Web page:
Also many of the teachers who expound such views themselves use a whole series of the same techniques in their note-taking - horizontal lines dividing ideas on the page; links noted on the left of the page; diagonal notes top-left to bottom-right; vertical lists; the use of a recall line; the consistent use of symbols and abbreviations etc. etc.

"Methods" are no more than collections of useful tricks and the view that a "method" equates to short-hand is to misunderstand them.

BUT... that was not the discussion I wanted to get into here (tho I suspected it would be brought up). I know the arguments for and against note-taking techniques (and I think my position is probably known to most) but I am looking for evidence of the actual use of memory techniques! ...

(23 Feb '14, 02:48) Andy
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... Let me give you an example of a memory technique. I have often been called upon to do consecutives in which buildings, landscapes, paintings or machines that were right in front of speaker, interpreter and client, were described. In such cases notes are almost entirely unnecessary as the information can be visually attached each part of the thing I am looking at and recalled by looking in turn at each part of the object again. This is the method of loci (above) and I'm sure many interpreters use it, even if they don't name as such. (And I'm not expecting anyone to hear that anyone uses such techniques to the exclusion of understanding the speech or taking notes, but as a COMPLEMENT to those techniques. Clearly Kaminker was also listening and understanding the 30-60 minute speeches he was able to interpret from memory. But it should be equally clear that he could not have done this with this mnemonic trick - otherwise he wouldn't have used it)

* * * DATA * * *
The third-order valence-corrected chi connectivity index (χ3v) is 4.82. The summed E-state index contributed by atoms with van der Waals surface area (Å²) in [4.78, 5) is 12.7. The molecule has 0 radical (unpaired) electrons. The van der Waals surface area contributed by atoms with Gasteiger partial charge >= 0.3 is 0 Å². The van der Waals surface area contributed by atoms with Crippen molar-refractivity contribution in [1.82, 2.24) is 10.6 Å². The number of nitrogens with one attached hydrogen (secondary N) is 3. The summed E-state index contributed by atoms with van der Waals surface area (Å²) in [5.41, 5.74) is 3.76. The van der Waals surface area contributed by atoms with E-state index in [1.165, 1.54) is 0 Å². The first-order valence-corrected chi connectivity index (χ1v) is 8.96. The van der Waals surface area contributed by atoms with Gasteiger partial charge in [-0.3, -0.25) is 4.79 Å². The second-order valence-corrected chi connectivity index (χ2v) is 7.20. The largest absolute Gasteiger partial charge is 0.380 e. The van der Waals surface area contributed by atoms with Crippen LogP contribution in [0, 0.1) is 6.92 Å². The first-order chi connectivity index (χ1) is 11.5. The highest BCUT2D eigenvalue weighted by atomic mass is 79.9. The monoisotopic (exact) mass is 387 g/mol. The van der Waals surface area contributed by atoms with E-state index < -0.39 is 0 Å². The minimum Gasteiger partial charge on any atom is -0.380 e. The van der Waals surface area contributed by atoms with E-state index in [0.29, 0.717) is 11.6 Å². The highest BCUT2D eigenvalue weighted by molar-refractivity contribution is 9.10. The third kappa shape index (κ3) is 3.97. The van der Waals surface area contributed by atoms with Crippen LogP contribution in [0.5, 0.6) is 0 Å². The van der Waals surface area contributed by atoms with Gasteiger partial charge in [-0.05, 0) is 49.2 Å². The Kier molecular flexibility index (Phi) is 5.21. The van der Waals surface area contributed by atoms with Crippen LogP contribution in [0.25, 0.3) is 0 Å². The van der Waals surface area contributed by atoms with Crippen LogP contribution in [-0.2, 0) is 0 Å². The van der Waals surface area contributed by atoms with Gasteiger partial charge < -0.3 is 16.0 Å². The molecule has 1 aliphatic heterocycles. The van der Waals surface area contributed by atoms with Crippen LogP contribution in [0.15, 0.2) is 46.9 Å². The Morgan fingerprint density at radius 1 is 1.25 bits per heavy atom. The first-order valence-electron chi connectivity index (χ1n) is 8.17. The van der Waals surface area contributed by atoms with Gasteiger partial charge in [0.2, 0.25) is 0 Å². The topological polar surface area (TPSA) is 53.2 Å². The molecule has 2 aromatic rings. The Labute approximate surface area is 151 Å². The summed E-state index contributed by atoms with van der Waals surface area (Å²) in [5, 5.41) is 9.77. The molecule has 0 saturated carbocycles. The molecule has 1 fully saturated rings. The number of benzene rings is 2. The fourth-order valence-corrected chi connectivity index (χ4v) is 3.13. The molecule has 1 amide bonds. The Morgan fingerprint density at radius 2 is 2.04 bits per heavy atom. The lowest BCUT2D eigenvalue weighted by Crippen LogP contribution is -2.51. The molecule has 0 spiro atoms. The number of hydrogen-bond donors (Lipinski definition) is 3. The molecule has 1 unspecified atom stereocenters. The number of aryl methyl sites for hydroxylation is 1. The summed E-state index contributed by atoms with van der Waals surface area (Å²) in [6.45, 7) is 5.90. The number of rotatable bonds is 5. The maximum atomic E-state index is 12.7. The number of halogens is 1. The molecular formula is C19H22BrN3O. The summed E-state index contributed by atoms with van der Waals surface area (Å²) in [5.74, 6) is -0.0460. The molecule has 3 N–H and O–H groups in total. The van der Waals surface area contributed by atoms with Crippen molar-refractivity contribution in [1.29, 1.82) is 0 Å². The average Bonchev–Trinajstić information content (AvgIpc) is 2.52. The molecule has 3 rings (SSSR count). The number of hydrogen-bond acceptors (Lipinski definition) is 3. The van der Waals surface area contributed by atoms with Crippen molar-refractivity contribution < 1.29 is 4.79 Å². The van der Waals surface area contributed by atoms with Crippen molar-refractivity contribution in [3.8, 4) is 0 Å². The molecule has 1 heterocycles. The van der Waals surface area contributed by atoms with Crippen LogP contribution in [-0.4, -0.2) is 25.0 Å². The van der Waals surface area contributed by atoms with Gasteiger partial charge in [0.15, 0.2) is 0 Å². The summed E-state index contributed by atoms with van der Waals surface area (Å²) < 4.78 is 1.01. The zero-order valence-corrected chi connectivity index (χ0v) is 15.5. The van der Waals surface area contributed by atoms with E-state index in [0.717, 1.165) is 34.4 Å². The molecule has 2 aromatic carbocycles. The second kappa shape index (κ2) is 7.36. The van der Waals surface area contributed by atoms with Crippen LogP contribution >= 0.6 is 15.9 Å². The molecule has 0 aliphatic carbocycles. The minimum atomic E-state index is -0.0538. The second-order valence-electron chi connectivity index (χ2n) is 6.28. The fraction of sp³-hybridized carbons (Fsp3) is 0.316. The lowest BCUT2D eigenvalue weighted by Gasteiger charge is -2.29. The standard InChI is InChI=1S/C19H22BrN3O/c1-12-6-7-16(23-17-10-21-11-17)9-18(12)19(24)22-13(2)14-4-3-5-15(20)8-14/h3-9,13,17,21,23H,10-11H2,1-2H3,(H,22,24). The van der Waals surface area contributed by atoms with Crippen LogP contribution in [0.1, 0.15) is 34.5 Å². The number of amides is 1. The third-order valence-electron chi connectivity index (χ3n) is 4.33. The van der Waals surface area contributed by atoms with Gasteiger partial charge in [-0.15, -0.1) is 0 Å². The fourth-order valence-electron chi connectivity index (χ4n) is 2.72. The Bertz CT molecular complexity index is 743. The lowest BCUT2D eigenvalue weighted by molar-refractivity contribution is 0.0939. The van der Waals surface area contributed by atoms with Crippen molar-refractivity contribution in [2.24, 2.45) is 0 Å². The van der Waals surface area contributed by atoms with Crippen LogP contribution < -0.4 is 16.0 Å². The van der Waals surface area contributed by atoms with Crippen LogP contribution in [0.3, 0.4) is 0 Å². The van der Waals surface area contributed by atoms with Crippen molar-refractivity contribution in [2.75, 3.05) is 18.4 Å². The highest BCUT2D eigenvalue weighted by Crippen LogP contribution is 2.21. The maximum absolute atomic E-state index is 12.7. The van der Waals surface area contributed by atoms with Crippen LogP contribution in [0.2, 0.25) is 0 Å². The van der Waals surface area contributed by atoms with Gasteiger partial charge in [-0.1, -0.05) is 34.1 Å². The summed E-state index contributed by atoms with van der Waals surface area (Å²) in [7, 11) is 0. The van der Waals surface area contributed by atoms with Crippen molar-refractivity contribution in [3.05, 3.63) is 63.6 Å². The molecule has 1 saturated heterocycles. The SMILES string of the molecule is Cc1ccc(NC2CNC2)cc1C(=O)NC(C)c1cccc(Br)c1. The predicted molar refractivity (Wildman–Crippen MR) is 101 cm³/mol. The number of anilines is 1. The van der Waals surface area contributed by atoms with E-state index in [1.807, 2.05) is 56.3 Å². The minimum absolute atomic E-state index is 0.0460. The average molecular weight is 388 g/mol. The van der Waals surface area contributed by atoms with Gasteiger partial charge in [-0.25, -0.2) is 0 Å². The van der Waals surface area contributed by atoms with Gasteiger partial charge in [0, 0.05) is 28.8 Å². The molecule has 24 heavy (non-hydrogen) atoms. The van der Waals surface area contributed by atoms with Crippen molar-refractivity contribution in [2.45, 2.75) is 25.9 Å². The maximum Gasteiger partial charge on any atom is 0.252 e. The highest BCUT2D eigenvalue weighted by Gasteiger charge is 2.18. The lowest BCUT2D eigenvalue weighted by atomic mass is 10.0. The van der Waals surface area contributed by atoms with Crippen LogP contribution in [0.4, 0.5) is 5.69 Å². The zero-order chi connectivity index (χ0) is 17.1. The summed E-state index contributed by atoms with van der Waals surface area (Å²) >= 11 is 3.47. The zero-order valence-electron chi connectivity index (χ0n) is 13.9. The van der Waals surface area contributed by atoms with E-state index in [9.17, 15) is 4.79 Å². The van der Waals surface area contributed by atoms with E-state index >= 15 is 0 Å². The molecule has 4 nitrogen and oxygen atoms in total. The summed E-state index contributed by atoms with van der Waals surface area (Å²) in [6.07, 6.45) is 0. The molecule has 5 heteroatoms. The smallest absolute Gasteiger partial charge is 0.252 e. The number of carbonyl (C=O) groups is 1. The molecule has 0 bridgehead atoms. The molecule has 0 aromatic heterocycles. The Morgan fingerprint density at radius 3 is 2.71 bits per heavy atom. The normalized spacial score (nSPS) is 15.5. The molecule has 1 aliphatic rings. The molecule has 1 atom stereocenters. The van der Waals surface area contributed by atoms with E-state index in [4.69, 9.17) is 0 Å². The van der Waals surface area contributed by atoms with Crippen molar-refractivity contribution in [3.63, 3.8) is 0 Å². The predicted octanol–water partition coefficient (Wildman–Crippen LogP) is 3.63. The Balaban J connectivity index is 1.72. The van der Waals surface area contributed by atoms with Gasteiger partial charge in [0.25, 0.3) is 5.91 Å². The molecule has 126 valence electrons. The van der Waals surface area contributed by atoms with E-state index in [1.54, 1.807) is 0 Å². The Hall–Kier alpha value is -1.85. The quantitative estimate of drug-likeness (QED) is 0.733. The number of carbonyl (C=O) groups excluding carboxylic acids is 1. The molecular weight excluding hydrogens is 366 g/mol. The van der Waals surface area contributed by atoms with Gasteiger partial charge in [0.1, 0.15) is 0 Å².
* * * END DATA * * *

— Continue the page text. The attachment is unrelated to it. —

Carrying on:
(23 Feb '14, 02:59) Andy

Some of the tricks I use:

  • remembering the total number of items in a list (or e.g. the number of arguments in the speech),
  • using my fingers to count items and especially arguments, and then using my fingers again while recalling the speech (it seems that I use it kind of like the method of loci, 'linking' one argument to one finger. I definitely have to try the above-mentioned trick with using the interpreting setting for that.)
  • writing numbers 'in the air' if I can't write them down (this trick, as well as the previous one, obviously cannot be used in some situations where it would look unprofessional),
  • using a short break in the speech to mentally 'review' the list of previous points (I did it during CI studies when I had to memorize speeches without taking notes; this is of little use in my professional life, though, as I make use of short breaks to start interpreting, or take notes for longer speeches).
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answered 23 Feb '14, 18:03

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Joanna
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edited 23 Feb '14, 18:05

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question asked: 22 Feb '14, 04:13

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last updated: 23 Feb '14, 18:05